There are the usual duty-free restrictions on entering South Africa: you’re only allowed to bring in 1L of spirits, 2L of wine and 400 cigarettes. Motor vehicles must be covered by a carnet (customs permit). For more information, contact the Department of Customs & Excise.
Australian, UK, US and most Western European citizens can get a 90-day entry permit on arrival.
Visitors on holiday from most Commonwealth countries (including Australia and the UK), most Western European countries, Japan and the USA don’t require visas. Instead, you’ll be issued with a free entry permit on arrival, which is valid for a stay of up to 90 days. But if the date of your flight out is sooner than this, the immigration officer may use that as the date of your permit expiry, unless you request otherwise.
All children aged under 18 must show an unabridged birth certificate, with additional paperwork needed in some cases. Your airline will likely alert you to these immigration regulations when you buy your flight. For further information and updates, check www.brandsouthafrica.com, www.home-affairs.gov.za, or with your government's travel advisory or your airline.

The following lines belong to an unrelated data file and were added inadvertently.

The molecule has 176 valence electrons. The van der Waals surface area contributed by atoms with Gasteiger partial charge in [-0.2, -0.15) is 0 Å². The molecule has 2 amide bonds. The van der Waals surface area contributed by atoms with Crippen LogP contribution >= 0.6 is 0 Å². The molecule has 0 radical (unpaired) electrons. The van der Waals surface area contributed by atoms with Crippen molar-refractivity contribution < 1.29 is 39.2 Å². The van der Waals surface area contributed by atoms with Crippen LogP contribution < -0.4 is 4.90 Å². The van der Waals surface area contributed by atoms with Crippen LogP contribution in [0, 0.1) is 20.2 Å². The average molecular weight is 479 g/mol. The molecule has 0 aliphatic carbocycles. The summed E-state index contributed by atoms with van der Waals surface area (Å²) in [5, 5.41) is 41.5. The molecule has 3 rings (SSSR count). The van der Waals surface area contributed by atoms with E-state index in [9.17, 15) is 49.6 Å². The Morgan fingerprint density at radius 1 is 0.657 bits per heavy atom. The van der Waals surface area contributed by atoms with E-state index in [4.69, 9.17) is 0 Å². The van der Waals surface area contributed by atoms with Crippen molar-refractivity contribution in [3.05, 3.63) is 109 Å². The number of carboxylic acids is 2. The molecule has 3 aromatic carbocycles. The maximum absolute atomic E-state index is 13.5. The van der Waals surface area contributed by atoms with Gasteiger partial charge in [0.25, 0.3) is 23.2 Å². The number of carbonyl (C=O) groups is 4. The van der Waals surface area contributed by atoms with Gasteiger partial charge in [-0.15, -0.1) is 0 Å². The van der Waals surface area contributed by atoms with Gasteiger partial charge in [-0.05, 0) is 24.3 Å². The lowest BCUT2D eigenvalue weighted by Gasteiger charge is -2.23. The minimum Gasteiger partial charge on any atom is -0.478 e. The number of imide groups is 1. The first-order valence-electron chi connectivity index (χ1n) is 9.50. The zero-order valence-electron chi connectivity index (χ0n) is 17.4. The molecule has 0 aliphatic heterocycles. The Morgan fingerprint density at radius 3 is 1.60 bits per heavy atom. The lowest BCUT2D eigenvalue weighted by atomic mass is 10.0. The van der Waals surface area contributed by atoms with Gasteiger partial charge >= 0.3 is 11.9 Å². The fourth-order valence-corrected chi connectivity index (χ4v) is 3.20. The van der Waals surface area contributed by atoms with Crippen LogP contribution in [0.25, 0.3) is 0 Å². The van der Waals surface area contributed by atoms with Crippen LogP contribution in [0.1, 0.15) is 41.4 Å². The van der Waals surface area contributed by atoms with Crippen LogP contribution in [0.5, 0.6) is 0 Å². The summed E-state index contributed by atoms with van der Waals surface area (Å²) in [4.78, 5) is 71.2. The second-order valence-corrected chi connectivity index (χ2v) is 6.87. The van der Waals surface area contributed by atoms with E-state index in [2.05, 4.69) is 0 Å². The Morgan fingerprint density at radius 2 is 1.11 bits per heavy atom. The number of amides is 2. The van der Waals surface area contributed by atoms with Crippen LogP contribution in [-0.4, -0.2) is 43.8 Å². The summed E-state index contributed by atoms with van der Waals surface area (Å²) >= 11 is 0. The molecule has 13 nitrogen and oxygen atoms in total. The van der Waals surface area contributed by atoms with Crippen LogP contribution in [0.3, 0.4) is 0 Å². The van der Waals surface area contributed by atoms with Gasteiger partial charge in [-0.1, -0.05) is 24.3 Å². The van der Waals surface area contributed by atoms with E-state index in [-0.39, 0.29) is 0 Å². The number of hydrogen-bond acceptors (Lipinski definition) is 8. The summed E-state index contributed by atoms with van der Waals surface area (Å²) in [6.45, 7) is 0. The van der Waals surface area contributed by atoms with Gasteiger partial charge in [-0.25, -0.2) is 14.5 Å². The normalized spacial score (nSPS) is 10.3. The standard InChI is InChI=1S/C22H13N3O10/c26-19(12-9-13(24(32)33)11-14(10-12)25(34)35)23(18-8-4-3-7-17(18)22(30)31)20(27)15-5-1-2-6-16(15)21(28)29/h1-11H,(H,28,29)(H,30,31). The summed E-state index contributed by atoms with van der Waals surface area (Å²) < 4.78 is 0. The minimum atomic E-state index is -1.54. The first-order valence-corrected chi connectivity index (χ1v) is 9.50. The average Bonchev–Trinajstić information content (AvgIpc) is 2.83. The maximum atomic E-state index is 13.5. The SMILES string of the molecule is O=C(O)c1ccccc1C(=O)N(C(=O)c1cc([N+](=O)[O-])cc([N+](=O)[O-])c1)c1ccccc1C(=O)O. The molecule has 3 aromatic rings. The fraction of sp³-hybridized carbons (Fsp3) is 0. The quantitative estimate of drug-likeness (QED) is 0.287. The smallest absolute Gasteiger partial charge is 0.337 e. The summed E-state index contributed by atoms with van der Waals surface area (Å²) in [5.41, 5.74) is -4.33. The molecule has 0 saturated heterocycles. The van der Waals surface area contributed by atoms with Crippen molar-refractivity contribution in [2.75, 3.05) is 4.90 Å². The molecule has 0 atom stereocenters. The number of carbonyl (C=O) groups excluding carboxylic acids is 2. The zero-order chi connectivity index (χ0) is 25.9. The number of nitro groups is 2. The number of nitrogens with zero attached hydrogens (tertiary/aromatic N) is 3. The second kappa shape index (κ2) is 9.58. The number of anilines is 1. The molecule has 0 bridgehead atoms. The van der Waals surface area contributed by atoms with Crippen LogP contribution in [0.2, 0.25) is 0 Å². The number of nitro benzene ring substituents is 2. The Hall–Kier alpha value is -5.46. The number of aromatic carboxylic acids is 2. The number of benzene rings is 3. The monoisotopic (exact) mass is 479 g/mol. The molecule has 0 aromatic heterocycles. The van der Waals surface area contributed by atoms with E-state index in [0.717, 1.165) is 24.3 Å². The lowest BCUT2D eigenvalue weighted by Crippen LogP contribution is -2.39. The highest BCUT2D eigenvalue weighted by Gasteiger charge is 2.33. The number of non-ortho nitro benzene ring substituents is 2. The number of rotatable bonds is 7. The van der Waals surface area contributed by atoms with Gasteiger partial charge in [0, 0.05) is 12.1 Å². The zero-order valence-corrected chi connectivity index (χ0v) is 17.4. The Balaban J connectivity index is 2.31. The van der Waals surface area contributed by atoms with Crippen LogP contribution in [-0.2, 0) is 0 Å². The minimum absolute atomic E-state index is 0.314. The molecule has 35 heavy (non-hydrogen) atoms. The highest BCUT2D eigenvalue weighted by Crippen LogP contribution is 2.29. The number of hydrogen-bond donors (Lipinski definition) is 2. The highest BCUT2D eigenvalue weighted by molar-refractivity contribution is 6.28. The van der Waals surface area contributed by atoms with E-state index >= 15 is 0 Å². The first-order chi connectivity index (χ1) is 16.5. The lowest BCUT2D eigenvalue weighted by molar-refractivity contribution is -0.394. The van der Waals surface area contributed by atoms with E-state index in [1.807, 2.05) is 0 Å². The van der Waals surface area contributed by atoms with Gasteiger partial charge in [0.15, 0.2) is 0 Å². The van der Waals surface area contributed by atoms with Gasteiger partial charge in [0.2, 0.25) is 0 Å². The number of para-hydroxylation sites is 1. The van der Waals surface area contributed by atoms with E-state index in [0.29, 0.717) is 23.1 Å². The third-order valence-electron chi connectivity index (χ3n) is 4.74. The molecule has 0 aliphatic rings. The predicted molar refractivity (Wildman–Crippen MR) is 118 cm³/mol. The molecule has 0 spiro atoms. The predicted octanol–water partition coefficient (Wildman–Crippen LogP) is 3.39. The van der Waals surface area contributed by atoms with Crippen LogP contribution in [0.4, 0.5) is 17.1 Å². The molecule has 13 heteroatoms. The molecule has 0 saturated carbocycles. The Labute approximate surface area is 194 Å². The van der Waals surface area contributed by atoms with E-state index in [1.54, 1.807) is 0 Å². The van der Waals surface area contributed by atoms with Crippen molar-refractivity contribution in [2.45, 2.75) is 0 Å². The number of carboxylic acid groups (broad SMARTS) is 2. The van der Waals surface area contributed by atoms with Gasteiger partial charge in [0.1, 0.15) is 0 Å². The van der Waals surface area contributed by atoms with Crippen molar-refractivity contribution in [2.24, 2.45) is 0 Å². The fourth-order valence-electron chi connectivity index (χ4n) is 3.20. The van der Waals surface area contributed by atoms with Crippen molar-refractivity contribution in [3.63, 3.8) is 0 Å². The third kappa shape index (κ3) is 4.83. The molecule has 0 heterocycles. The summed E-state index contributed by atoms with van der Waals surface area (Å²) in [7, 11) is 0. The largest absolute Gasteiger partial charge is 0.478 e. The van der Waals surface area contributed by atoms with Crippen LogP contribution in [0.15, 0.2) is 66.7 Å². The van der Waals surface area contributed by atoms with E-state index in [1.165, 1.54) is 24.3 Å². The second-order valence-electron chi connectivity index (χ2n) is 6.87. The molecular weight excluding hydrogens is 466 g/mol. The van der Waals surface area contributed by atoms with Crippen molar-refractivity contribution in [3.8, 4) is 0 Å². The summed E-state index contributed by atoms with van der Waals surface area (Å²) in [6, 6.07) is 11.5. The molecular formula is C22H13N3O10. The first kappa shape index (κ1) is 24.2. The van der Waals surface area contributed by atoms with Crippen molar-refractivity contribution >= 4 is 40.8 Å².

If you aren’t entitled to an entry permit, you’ll need to get a visa (also free) before you arrive. These aren’t issued at the borders, and must be obtained from a South African embassy or consulate in your own country. Allow several weeks for processing.
For any entry – whether you require a visa or not – you need to have at least two completely blank pages in your passport, excluding the last two pages.
Apply for a visa extension or a re-entry visa at Cape Town's Department of Home Affairs.